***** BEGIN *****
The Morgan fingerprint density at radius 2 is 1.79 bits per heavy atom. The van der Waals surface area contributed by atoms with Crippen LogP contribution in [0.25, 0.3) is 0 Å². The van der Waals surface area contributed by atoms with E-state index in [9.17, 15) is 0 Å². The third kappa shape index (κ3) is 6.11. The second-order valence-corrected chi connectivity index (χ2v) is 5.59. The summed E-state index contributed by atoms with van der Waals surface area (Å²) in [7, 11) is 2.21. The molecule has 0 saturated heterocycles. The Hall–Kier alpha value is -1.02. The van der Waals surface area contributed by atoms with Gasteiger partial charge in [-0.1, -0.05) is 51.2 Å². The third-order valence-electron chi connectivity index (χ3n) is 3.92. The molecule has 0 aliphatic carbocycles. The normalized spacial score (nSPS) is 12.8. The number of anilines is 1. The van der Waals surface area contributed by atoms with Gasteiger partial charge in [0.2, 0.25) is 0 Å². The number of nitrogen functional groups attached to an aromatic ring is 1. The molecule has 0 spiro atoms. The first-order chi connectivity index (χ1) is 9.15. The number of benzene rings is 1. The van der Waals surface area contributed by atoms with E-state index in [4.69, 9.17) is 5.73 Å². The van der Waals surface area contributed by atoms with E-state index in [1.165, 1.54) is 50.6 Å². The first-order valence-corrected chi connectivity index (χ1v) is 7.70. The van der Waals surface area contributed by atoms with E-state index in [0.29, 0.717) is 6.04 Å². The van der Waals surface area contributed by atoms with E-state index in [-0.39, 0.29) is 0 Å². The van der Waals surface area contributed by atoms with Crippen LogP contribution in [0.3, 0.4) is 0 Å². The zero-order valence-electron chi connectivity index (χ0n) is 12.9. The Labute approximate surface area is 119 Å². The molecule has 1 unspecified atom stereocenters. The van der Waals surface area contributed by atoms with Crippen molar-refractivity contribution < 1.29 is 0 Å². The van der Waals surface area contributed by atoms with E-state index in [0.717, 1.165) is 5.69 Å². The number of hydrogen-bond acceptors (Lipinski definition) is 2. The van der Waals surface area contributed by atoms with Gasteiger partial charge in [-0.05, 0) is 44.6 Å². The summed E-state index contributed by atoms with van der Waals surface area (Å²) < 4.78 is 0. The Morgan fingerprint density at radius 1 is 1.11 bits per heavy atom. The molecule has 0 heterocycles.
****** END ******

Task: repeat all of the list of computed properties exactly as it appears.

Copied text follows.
The Morgan fingerprint density at radius 2 is 1.79 bits per heavy atom. The van der Waals surface area contributed by atoms with Crippen LogP contribution in [0.25, 0.3) is 0 Å². The van der Waals surface area contributed by atoms with E-state index in [9.17, 15) is 0 Å². The third kappa shape index (κ3) is 6.11. The second-order valence-corrected chi connectivity index (χ2v) is 5.59. The summed E-state index contributed by atoms with van der Waals surface area (Å²) in [7, 11) is 2.21. The molecule has 0 saturated heterocycles. The Hall–Kier alpha value is -1.02. The van der Waals surface area contributed by atoms with Gasteiger partial charge in [-0.1, -0.05) is 51.2 Å². The third-order valence-electron chi connectivity index (χ3n) is 3.92. The molecule has 0 aliphatic carbocycles. The normalized spacial score (nSPS) is 12.8. The number of anilines is 1. The van der Waals surface area contributed by atoms with Gasteiger partial charge in [0.2, 0.25) is 0 Å². The number of nitrogen functional groups attached to an aromatic ring is 1. The molecule has 0 spiro atoms. The first-order chi connectivity index (χ1) is 9.15. The number of benzene rings is 1. The van der Waals surface area contributed by atoms with E-state index in [4.69, 9.17) is 5.73 Å². The van der Waals surface area contributed by atoms with E-state index in [1.165, 1.54) is 50.6 Å². The first-order valence-corrected chi connectivity index (χ1v) is 7.70. The van der Waals surface area contributed by atoms with E-state index in [0.29, 0.717) is 6.04 Å². The van der Waals surface area contributed by atoms with E-state index in [-0.39, 0.29) is 0 Å². The van der Waals surface area contributed by atoms with Crippen LogP contribution in [0.3, 0.4) is 0 Å². The zero-order valence-electron chi connectivity index (χ0n) is 12.9. The Labute approximate surface area is 119 Å². The molecule has 1 unspecified atom stereocenters. The van der Waals surface area contributed by atoms with Crippen molar-refractivity contribution < 1.29 is 0 Å². The van der Waals surface area contributed by atoms with E-state index in [0.717, 1.165) is 5.69 Å². The number of hydrogen-bond acceptors (Lipinski definition) is 2. The van der Waals surface area contributed by atoms with Gasteiger partial charge in [-0.05, 0) is 44.6 Å². The summed E-state index contributed by atoms with van der Waals surface area (Å²) < 4.78 is 0. The Morgan fingerprint density at radius 1 is 1.11 bits per heavy atom. The molecule has 0 heterocycles.